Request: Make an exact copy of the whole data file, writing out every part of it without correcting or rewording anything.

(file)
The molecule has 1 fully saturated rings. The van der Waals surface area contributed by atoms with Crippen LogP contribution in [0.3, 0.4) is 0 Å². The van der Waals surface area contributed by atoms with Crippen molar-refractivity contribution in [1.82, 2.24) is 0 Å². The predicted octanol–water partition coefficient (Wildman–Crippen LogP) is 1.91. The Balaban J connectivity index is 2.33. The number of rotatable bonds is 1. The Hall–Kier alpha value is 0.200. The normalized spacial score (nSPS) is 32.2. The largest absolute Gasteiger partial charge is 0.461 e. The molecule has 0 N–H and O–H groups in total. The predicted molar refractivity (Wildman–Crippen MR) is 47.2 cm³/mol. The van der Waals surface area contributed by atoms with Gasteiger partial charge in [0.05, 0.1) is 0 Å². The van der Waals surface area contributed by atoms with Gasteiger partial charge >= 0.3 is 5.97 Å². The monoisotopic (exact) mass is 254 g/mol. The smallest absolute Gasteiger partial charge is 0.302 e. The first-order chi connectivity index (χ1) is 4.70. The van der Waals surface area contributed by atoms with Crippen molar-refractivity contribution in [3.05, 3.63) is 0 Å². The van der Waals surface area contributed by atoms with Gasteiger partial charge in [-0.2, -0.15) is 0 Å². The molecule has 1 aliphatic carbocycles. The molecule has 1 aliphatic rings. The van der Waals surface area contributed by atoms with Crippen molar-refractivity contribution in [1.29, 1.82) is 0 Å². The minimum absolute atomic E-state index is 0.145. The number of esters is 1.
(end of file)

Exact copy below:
The molecule has 1 fully saturated rings. The van der Waals surface area contributed by atoms with Crippen LogP contribution in [0.3, 0.4) is 0 Å². The van der Waals surface area contributed by atoms with Crippen molar-refractivity contribution in [1.82, 2.24) is 0 Å². The predicted octanol–water partition coefficient (Wildman–Crippen LogP) is 1.91. The Balaban J connectivity index is 2.33. The number of rotatable bonds is 1. The Hall–Kier alpha value is 0.200. The normalized spacial score (nSPS) is 32.2. The largest absolute Gasteiger partial charge is 0.461 e. The molecule has 0 N–H and O–H groups in total. The predicted molar refractivity (Wildman–Crippen MR) is 47.2 cm³/mol. The van der Waals surface area contributed by atoms with Gasteiger partial charge in [0.05, 0.1) is 0 Å². The van der Waals surface area contributed by atoms with Gasteiger partial charge >= 0.3 is 5.97 Å². The monoisotopic (exact) mass is 254 g/mol. The smallest absolute Gasteiger partial charge is 0.302 e. The first-order chi connectivity index (χ1) is 4.70. The van der Waals surface area contributed by atoms with Crippen molar-refractivity contribution in [3.05, 3.63) is 0 Å². The van der Waals surface area contributed by atoms with Gasteiger partial charge in [-0.2, -0.15) is 0 Å². The molecule has 1 aliphatic carbocycles. The molecule has 1 aliphatic rings. The van der Waals surface area contributed by atoms with Crippen molar-refractivity contribution in [1.29, 1.82) is 0 Å². The minimum absolute atomic E-state index is 0.145. The number of esters is 1.